I am sitting here freezing and you've been out playing in your garden? Life ain't fair! Grins. What zone and hemisphere of this planet do you live?
There is a bit of life evident for your lavender. I would pull this plant up, rip off the dead roots and plant material, plant the live remainder in a one gallon pot of sterilized potting soil.
Glyphosate works primarily by being sprayed or applied to vigorously photosynthesizing leafy plant material. It is then transported to the roots, killing the roots and then the entire plant in 3 weeks.
If you hadn't said glyphosate, your plant is displaying very normal lavender die out. Is this the only lavender? What other plants are in this bed? You will need to replace this lavender but it would be nice to know the new lavender will not have the same problem. Next year, if the bit of lavender you transplanted into a 1 gallon pot in just potting soil thrives, you will be able to add to a lavender 'mass' ??
So if there had been the tiniest bit of wind that day you sprayed, I'll bet your lavender got sprayed. This is called 'Drift'. It takes minuscule glyphosate sprayed on leaves to kill a plant.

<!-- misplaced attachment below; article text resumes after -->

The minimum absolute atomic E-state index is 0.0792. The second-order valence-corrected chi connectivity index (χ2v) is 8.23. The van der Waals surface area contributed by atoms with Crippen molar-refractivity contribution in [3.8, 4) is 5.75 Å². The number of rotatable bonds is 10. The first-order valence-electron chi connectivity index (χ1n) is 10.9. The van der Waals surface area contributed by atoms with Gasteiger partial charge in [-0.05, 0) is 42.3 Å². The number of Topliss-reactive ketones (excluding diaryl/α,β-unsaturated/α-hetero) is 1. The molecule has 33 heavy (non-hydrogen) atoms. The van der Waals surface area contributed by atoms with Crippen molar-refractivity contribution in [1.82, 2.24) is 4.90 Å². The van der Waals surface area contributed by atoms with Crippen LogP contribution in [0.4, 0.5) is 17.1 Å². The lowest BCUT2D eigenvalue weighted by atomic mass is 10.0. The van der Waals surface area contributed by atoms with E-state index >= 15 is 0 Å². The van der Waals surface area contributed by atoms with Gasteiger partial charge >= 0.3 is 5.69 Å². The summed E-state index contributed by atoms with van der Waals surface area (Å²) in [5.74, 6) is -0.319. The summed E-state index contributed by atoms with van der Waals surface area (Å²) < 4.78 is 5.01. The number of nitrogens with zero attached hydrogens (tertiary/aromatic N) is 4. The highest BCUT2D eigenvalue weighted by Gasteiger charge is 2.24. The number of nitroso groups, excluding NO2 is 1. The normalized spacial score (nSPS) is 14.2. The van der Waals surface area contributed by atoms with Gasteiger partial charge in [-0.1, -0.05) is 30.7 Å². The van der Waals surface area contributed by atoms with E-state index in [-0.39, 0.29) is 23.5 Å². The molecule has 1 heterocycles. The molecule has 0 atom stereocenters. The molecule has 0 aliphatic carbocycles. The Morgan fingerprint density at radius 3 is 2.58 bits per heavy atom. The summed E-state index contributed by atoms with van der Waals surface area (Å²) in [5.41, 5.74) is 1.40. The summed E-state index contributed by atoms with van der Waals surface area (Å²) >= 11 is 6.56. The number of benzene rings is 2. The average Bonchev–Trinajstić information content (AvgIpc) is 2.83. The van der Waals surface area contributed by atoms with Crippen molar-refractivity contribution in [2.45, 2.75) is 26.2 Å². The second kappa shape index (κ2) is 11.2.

Glyphosate is only advantageous when needing to kill a large area of weeds. Should never be used in ornamental plant beds or vegetable gardens. I only used this for gravel walks and driveways, gravel patios. Only in the spring after weeds have had a chance to get vigorous but before they go to seed. And on a dead quiet, very warm, still air day. Sprayer held down very close to the gravel. It only takes ONE drop of glyphosate (a big drop) to kill a plant whether weed or ornamental or edible. You do not have to spray till runoff.
Your assessment about your lavender is probably right on. Glyphosate drift. If you were thinking there was enough glyphosate sprayed that the roots would take it up I am thinking there was more than enough drift to kill this lavender.
Has it been 3 weeks since you sprayed? How much was sprayed? Did you soak the soil?